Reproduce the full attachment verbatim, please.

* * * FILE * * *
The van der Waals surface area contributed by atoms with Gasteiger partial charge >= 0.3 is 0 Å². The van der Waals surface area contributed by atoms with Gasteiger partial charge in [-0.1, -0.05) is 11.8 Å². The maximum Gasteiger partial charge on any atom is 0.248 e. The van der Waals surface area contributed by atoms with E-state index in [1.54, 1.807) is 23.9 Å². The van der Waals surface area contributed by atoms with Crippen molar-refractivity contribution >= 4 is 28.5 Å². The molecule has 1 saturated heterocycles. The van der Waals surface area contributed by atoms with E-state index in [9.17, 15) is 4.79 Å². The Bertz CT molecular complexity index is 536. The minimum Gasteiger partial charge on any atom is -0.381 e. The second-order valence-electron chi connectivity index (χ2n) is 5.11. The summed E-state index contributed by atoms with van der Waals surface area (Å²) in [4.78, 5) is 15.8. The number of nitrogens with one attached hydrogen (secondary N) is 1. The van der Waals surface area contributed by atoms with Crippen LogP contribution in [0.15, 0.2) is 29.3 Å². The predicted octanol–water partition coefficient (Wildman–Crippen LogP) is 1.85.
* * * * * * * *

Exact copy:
The van der Waals surface area contributed by atoms with Gasteiger partial charge >= 0.3 is 0 Å². The van der Waals surface area contributed by atoms with Gasteiger partial charge in [-0.1, -0.05) is 11.8 Å². The maximum Gasteiger partial charge on any atom is 0.248 e. The van der Waals surface area contributed by atoms with E-state index in [1.54, 1.807) is 23.9 Å². The van der Waals surface area contributed by atoms with Crippen molar-refractivity contribution >= 4 is 28.5 Å². The molecule has 1 saturated heterocycles. The van der Waals surface area contributed by atoms with E-state index in [9.17, 15) is 4.79 Å². The Bertz CT molecular complexity index is 536. The minimum Gasteiger partial charge on any atom is -0.381 e. The second-order valence-electron chi connectivity index (χ2n) is 5.11. The summed E-state index contributed by atoms with van der Waals surface area (Å²) in [4.78, 5) is 15.8. The number of nitrogens with one attached hydrogen (secondary N) is 1. The van der Waals surface area contributed by atoms with Crippen LogP contribution in [0.15, 0.2) is 29.3 Å². The predicted octanol–water partition coefficient (Wildman–Crippen LogP) is 1.85.